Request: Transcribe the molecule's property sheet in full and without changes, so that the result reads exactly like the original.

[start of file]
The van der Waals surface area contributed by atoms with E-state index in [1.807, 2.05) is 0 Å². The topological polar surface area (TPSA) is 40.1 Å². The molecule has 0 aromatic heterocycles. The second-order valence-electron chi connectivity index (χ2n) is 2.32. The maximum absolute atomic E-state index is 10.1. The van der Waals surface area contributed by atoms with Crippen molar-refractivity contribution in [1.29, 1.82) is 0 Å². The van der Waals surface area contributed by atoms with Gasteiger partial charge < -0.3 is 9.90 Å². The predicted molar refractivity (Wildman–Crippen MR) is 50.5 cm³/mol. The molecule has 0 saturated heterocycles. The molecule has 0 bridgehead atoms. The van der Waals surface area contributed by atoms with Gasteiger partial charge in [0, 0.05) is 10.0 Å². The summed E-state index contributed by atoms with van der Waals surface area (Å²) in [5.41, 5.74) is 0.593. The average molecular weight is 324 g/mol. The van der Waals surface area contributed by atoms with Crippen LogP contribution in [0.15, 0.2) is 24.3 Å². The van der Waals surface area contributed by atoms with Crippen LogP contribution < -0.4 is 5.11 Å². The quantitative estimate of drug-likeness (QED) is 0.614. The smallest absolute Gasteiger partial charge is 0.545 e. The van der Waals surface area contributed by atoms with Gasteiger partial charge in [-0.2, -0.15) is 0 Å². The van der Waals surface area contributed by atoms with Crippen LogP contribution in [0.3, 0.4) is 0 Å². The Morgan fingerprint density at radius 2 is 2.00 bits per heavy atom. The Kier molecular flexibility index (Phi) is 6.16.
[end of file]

The van der Waals surface area contributed by atoms with E-state index in [1.807, 2.05) is 0 Å². The topological polar surface area (TPSA) is 40.1 Å². The molecule has 0 aromatic heterocycles. The second-order valence-electron chi connectivity index (χ2n) is 2.32. The maximum absolute atomic E-state index is 10.1. The van der Waals surface area contributed by atoms with Crippen molar-refractivity contribution in [1.29, 1.82) is 0 Å². The van der Waals surface area contributed by atoms with Gasteiger partial charge < -0.3 is 9.90 Å². The predicted molar refractivity (Wildman–Crippen MR) is 50.5 cm³/mol. The molecule has 0 saturated heterocycles. The molecule has 0 bridgehead atoms. The van der Waals surface area contributed by atoms with Gasteiger partial charge in [0, 0.05) is 10.0 Å². The summed E-state index contributed by atoms with van der Waals surface area (Å²) in [5.41, 5.74) is 0.593. The average molecular weight is 324 g/mol. The van der Waals surface area contributed by atoms with Crippen LogP contribution in [0.15, 0.2) is 24.3 Å². The van der Waals surface area contributed by atoms with Crippen LogP contribution < -0.4 is 5.11 Å². The quantitative estimate of drug-likeness (QED) is 0.614. The smallest absolute Gasteiger partial charge is 0.545 e. The van der Waals surface area contributed by atoms with Gasteiger partial charge in [-0.2, -0.15) is 0 Å². The van der Waals surface area contributed by atoms with Crippen LogP contribution in [0.3, 0.4) is 0 Å². The Morgan fingerprint density at radius 2 is 2.00 bits per heavy atom. The Kier molecular flexibility index (Phi) is 6.16.